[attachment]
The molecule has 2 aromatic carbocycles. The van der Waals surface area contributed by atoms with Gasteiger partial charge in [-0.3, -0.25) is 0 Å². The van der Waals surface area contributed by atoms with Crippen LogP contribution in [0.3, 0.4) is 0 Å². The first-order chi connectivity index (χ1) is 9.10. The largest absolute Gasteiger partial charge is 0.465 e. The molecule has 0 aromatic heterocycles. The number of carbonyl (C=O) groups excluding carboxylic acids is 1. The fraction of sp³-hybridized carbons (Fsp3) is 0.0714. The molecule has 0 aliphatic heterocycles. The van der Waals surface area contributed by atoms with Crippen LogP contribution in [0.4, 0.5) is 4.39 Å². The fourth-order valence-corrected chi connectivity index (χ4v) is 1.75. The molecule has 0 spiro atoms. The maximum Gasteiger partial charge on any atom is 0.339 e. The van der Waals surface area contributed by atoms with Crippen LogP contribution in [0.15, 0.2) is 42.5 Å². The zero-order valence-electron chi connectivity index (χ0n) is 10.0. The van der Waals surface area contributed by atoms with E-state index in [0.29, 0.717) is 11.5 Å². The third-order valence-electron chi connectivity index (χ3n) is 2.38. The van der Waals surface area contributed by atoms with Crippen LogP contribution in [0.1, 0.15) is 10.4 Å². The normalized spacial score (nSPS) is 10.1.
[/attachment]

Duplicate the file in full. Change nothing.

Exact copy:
The molecule has 2 aromatic carbocycles. The van der Waals surface area contributed by atoms with Gasteiger partial charge in [-0.3, -0.25) is 0 Å². The van der Waals surface area contributed by atoms with Crippen LogP contribution in [0.3, 0.4) is 0 Å². The first-order chi connectivity index (χ1) is 9.10. The largest absolute Gasteiger partial charge is 0.465 e. The molecule has 0 aromatic heterocycles. The number of carbonyl (C=O) groups excluding carboxylic acids is 1. The fraction of sp³-hybridized carbons (Fsp3) is 0.0714. The molecule has 0 aliphatic heterocycles. The van der Waals surface area contributed by atoms with Crippen LogP contribution in [0.4, 0.5) is 4.39 Å². The fourth-order valence-corrected chi connectivity index (χ4v) is 1.75. The molecule has 0 spiro atoms. The maximum Gasteiger partial charge on any atom is 0.339 e. The van der Waals surface area contributed by atoms with Crippen LogP contribution in [0.15, 0.2) is 42.5 Å². The zero-order valence-electron chi connectivity index (χ0n) is 10.0. The van der Waals surface area contributed by atoms with E-state index in [0.29, 0.717) is 11.5 Å². The third-order valence-electron chi connectivity index (χ3n) is 2.38. The van der Waals surface area contributed by atoms with Crippen LogP contribution in [0.1, 0.15) is 10.4 Å². The normalized spacial score (nSPS) is 10.1.